- Research article
- Open Access
- Open Peer Review
Factors associated with patients self-reported adherence to prescribed physical activity in routine primary health care
BMC Family Practice volume 11, Article number: 38 (2010)
Written prescriptions of physical activity have increased in popularity. Such schemes have mostly been evaluated in terms of efficacy in clinical trials. This study reports on a physical activity prescription referral scheme implemented in routine primary health care (PHC) in Sweden. The aim of this study was to evaluate patients' self-reported adherence to physical activity prescriptions at 3 and 12 months and to analyse different characteristics associated with adherence to these prescriptions.
Prospective prescription data were obtained for the general population in 37 of 42 PHC centres in Östergötland County, during 2004. The study population consisted of 3300.
The average adherence rate to the prescribed activity was 56% at 3 months and 50% at 12 months. In the multiple logistic regression models, higher adherence was associated with higher activity level at baseline and with prescriptions including home-based activities.
Prescription from ordinary PHC staff yielded adherence in half of the patients in this PAR scheme follow-up.
Written prescriptions of physical activity, in Sweden commonly referred to as physical activity referral (PAR) schemes , have increased in popularity in recent years [1–7]. PAR schemes were initially developed in the UK  and were later introduced more broadly in Sweden in 2001 by the National Institute of Public Health in a national campaign called "Sweden on the move" [5, 8]. Swedish PAR schemes typically entail primary health care (PHC) providers issuing a formal written physical activity prescription for home-based activities, such as walking, or facility-based activities organized by different physical activity organizations in the community [1, 5, 8, 9].
So far PAR schemes have mostly been studied in terms of efficacy, employing randomized controlled trial study designs and researcher-assisted study protocols . Establishing efficacy is usually an important first step before widespread dissemination and implementation of new interventions. The effectiveness of PARs has been questioned by some researchers [4, 10, 11], although the efficacy has been supported by randomized controlled trials presented in a number of reviews in recent years [6, 7, 12, 13]. However, the enhanced internal validity accomplished in such research is often gained at the expense of external validity since the study conditions tend to be far removed from routine practice. Indeed, interventions in many health fields that have been found to be successful in efficacy studies have proved impractical to implement in applied settings that have limited time, few resources, and many competing demands [14, 15]. There is a paucity of pragmatic PAR studies conducted in routine practice that involve more heterogeneous populations . Furthermore, many trials have measured physical activity by using instruments that are scored on a scale that does not easily convert to a pragmatic counselling message, thus restricting their clinical usefulness .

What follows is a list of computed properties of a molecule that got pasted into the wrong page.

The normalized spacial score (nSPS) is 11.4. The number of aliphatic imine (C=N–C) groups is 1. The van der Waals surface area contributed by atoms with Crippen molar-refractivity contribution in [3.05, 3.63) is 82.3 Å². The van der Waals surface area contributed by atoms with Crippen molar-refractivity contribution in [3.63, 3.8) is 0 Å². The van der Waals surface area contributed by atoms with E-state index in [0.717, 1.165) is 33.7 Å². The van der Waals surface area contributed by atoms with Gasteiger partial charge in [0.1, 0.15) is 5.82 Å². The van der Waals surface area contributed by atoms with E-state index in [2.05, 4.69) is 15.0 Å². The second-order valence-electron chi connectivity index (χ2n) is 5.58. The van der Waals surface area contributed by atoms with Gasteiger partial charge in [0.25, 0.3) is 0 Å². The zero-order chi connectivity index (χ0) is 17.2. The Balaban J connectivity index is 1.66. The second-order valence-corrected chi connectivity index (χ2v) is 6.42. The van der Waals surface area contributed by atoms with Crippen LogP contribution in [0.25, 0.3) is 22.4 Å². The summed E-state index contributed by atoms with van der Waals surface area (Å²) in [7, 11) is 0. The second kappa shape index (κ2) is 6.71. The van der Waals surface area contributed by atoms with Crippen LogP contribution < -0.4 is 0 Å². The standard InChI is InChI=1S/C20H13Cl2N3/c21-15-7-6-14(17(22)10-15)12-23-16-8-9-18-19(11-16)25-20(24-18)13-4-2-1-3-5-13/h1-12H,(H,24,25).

It has been suggested that adherence to PAR should be evaluated by simply asking the patient about the degree of adherence to the prescription, which is a pragmatic and realistic approach from a routine practice perspective. This approach is easy to incorporate into a real-life setting, being simple to use, inexpensive, and not time-consuming . Adherence has been defined by the WHO  as "the extent to which a person's behaviour, taking medication, following a diet, and/or executing lifestyle changes, corresponds with agreed recommendations from a health care provider". There is no gold standard for assessment of adherence in general and no validated self-reporting question exists to measure adherence to physical activity interventions . Few physical activity studies have examined adherence as a primary outcome variable .
The present study addresses a knowledge gap with regards to effectiveness of a Swedish PAR scheme implemented in routine PHC. We aimed to assess the effectiveness of a Swedish PAR scheme in routine PHC by evaluate patients' self-reported adherence to PARs at 3 and 12 months and to analyse different characteristics associated with adherence to these prescriptions.
The study was conducted in primary health care (PHC) in the county of Östergötland, Sweden, in the year 2004. This county of 416,000 inhabitants is the fourth largest county in Sweden and includes two large cities (> 120,000 inhabitants) and 11 smaller, more rural municipalities. At the time of the study, the County Council encompassed three hospitals and 42 PHC centres, of which four were privately owned and 38 were managed by the County Council.
All PHC centres in Östergötland have a specified catchment area and/or a listed population (ranging from 3,700 to 20,700 patients per unit). The PHC centres usually include different health care professionals, i.e. physicians, nurses, physiotherapists, occupational therapists, dieticians, and behavioural scientists. The number of staff in the PHC centres ranged from 10 to 80, with the number of physicians ranging from 2 to 12 and nurses from 8 to 35 (as of 31 December 2004).